Objective To examine the therapeutic effect of a novel therapeutic method based on electroacupuncture with intermittent direct current (DCEA) and associated adverse events in patients with peripheral nerve damage and a poor clinical prognosis.
Methods In seven older patients with peripheral nerve damage (neurapraxia 2, axonotmesis 4, neuromesis 1), an acupuncture needle connected to an anode electrode was inserted proximal to the site of the injury along the route of the nerve, while the cathode electrode was inserted into the innervated muscle, and DCEA was performed (100 Hz for 20 min, weekly). Muscular paralysis was evaluated weekly with manual muscle testing, the active range of motion of joints related to the muscular paralysis and, when necessary, needle electromyography. Adverse events were also recorded during the course of the treatment.
Results Complete functional recovery was observed in the two cases with neurapraxia and two with axonotmesis, while one axonotmesis case achieved improvement and the other showed reinnervation potential without functional recovery. No improvement was observed in the neurotmesis case. Pigmentation of the skin where the anode needle was inserted occurred in three cases. Although there was no definite causal link, one case showed excessive formation and resorption of bone in the area close to the cathode needle site.
Discussion Accelerated nerve regeneration caused by DCEA may contribute to recovery. The skin pigmentation and callus formation suggest that the shape of the anode electrode, current intensity and other factors should be examined to establish a safer treatment method.
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In previous studies of rat models of sciatic nerve crush injury, we have examined the effects of a novel therapeutic method based on electroacupuncture with intermittent direct current (DCEA) on peripheral nerve regeneration. In these animal studies, after crushing the sciatic nerve in the femoral region (axonotmesis), insulated acupuncture needles (insulated with acrylic resin to 0.5 mm from the tip) were inserted along the course of the sciatic nerve at 1 cm distal and 1 cm proximal to the injured site. The needles were used as electrodes to compare the effects of DCEA in two experimental groups: (1) distal cathode, proximal anode and (2) distal anode, proximal cathode; and two control groups: (3) no electrical stimulation given to the acupuncture needles and (4) no treatment given. The results clearly showed that DCEA with a distal cathode accelerated peripheral nerve regeneration.1 2 Based on the results of these basic animal studies, DCEA with the cathode distal to the nerve injury site was applied clinically in this study to treat seven cases of motor paralysis due to peripheral nerve damage. Adverse events and symptoms were observed during the course of the treatment. This study was performed with the approval of the Meiji University of Integrative Medicine Ethics Committee.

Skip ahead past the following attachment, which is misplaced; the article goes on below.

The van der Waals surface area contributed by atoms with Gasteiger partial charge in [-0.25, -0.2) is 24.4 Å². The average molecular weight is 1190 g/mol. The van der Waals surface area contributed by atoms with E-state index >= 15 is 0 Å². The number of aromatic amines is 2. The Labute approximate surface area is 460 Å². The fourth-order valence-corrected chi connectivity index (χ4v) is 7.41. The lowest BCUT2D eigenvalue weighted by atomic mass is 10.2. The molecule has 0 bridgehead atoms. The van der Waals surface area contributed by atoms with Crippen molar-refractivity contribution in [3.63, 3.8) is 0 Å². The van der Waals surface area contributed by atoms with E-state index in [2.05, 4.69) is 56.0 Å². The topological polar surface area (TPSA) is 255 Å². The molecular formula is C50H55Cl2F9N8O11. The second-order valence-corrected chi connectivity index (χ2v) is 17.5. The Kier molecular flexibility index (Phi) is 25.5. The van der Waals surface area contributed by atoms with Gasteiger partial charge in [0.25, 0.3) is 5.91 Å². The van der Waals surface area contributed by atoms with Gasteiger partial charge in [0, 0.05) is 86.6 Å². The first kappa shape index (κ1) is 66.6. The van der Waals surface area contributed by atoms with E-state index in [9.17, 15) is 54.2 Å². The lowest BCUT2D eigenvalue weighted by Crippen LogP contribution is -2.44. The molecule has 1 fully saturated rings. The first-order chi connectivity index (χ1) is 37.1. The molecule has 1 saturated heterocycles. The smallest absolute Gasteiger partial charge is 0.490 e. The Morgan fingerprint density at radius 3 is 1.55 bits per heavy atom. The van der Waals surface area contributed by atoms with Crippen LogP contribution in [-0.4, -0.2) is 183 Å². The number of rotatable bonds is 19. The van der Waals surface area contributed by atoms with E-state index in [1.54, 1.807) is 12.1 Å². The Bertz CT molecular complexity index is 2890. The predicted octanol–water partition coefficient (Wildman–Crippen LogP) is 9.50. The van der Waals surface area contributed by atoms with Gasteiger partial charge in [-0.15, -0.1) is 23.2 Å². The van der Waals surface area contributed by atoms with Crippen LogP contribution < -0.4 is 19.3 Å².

The subjects, who gave informed consent after receiving an explanation of the details of the study, were seven older patients with motor paralysis due to peripheral nerve injury. Case details including the injured peripheral nerve, cause, duration of symptoms (from onset to the start of DCEA), age and motor disorder are shown in table 1.
The injured peripheral nerve and location of the injury were determined after verifying onset conditions, motor disorder and extent of sensory impairment, performing needle electromyography (n-EMG), verifying the location of the Tinel sign, and screening for other diseases with similar symptoms. An acupuncture needle (30 mm long, 0.3 mm in diameter) was inserted along the route of the injured peripheral nerve proximal to the site of the injury and at a location where stimulation could be felt in an area commanded by the nerve. Another acupuncture needle with different diameter (30 mm long, 0.25 mm in diameter) was inserted in the belly of paralysed muscle distal to the motor point. When there was more than one paralysed muscle, the muscle causing the most serious functional problems was selected. DCEA was performed using the inserted needles as electrodes, with the needle inserted proximal to the injury site along the route of the nerve acting as the anode and the needle inserted in the paralysed muscle as the cathode (Ohm Pulser LFP-7000; Zen Iryoki, Fukuoka, Japan). The treatment was performed once a week for 20 min with monophasic square pulse wave of which the duration was 200 μs which delivered at a rate of 100 pulses/s. Electrical current output was adjusted at a minimum intensity at which the patients were able to perceive spreading sensation to the innovated area of the target nerve but not to cause uncomfortable sensation.
Before the first treatment, five of the seven cases underwent n-EMG examinations of paralysed muscles; the other two cases had already had motor function determined to some degree. During the course of the treatment, n-EMG examinations were repeated when necessary. The EMG test was performed and assessed by a physician who had experience of more than 30 years. For all cases, manual muscle testing (MMT) was performed on paralysed muscles once weekly and the active range of motion (AROM) of related joints was evaluated. In this study, AROM was taken as the angle of mobility from a completely relaxed state measured against gravity. Range of motion (ROM) and MMT were evaluated by a therapist who had more than 20 years clinical experience in the field. Adverse events during treatment were monitored by interviewing patients, skin observation in the treated area and x-ray radiographs when necessary.
Results (course of symptoms and adverse events of each case)